By Dave Lee
BBC World Service
If everybody in the world could communicate freely with each other, no matter which language they spoke, what would happen?
That question formed the basis for
SuperPower Nation Day
- an experiment in multi-lingual debate and discussion.
By using a specially created website, users from around the world could post and reply to each other's messages, even if they did not share the same language.
The experiment was part of the BBC's SuperPower season, a series of programmes, online reports and events designed to examine the extraordinary power of the internet.
Representatives from more than 20 of the BBC World Service language services translated for people who attended the six-hour event at Shoreditch town hall, or called in by telephone.
A season of reports exploring the extraordinary power of the internet, including:
- top thinkers in the business on the future of the web
- the BBC links up with an online community of bloggers around the world
Meanwhile, comments online were translated using software created by Google, allowing users to write in their own language before seeing it translated into six others instantaneously.
English, Arabic, Chinese, Portuguese, Persian, Indonesian and Spanish were all supported.
Just before 1pm, local time, the first message appeared.
"We use human translators rather than machines as we believe they are more reliable.
"But let's give this a go."
It was an apt comment. Could a machine really break down language barriers?
For the most part, Yes it could. Soon after the experiment kicked off, many users began to express their delight, and surprise, at being able to converse easily using the technology.
"I believe this can work!" wrote Nathana in Brazil.
"This experience is useful to appreciate the beauty of languages in the world. As I said before 'WAAO!'" wrote Eugene, in Italy.
Messages get through
For Google, it was perhaps the toughest scrutiny of their translation software to date.
COMMENTS PER LANGUAGE
Chinese (simplified): 126
While their Translate product has been well-adopted by web users to quickly make foreign language websites understandable, how it would stand up in the face of quickfire conversation - with all the slang and local dialect that came with it - was unknown, even to Google themselves.
"This is the largest translation project I´ve ever worked with," said Chewy Trewhella, new business development manager for Google.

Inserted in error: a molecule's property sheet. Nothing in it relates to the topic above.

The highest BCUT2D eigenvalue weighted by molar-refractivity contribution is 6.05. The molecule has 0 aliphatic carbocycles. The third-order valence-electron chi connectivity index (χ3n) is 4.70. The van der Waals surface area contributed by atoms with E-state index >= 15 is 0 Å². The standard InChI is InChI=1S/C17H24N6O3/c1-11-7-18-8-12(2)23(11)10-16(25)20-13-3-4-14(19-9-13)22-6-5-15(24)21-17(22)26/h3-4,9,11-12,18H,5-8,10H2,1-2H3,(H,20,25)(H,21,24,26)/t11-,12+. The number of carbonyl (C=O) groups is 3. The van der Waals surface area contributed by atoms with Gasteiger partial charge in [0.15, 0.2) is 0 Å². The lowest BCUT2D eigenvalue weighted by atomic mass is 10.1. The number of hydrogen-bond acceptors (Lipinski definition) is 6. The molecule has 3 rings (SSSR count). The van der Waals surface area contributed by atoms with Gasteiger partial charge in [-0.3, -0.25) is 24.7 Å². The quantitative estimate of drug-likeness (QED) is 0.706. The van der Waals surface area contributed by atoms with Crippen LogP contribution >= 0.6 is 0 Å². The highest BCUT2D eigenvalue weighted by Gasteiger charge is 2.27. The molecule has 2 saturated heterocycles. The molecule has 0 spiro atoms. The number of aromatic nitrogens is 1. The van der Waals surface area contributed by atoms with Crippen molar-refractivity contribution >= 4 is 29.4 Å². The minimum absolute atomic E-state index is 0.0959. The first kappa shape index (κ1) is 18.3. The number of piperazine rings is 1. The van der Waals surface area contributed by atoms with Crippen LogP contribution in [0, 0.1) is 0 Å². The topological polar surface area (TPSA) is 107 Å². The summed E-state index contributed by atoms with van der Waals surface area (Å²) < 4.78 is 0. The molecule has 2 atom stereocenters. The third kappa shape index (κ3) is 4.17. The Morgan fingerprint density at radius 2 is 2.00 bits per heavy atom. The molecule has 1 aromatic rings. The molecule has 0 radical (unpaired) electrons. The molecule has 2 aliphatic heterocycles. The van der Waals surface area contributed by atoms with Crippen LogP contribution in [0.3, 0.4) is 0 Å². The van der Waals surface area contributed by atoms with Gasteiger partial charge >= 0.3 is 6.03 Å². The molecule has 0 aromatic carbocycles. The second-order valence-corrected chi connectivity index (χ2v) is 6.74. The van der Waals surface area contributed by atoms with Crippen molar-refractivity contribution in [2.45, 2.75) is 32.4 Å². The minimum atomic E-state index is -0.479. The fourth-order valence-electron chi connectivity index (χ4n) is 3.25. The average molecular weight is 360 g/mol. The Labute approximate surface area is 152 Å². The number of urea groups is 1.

"There's always going to be slang, but we´re getting better at it all the time."
The translations were far from perfect in places, but Mr Trewhella added: "It's about trying to get the message across... [users] are happy with 80-90% effectiveness."
Here's an example. Dowry Allowathb of Khartoum, Sudan, submitted a comment in Arabic on the topic "If you could say one thing to the world, what would it be?" which came out in English as:
"That the budget of one war enough to satisfy the hungry Africa, not to mention the budget arm of one of the major powers."
Not perfect, but intelligible.
Long way to go
Tom Leitch, development lead on the project for the BBC, was equally pleased with the results, saying it worked "fabulously - better than was hoped".
He looked forward to trying it out another platform.
"I would quite like to run it on a platform like Twitter so it's already part of the web fabric, rather than hosting it on our own site," he said.
Manuel from Vigo, in Spain, commented (in imperfect translation): "Since I say to my daughters that the profession has a great interpreter present, but a black future."
But Geoffrey Bowden, general secretary of the Association of Translation Companies (ATC), said he was not worried that machine translation would put his members' jobs at risk.
"It may be the translator becomes more of an editor.
"I think we've got a long, long way to go."
There would always be some things, like company slogans, that could only be translated by humans, he added.
Mr Trewhella agreed.
"We don't want people to think this is as good as human translation," he said.
Miles Osborne, a specialist in machine translation based at the University of Edinburgh, noted that some participants opted to type in English over their native language - possibly because they thought they could do a better job than the software.
Prior to the experiment, he anticipated problems between certain languages - particularly with Chinese.
Some users in Beijing reported that the Chinese section of the site had been blocked, but Mr Osborne was left encouraged with the performance of the software.
"I don't see anyone complaining about the actual translation," he said.
"In the past [translating] was a really painful thing to do - that's not true anymore."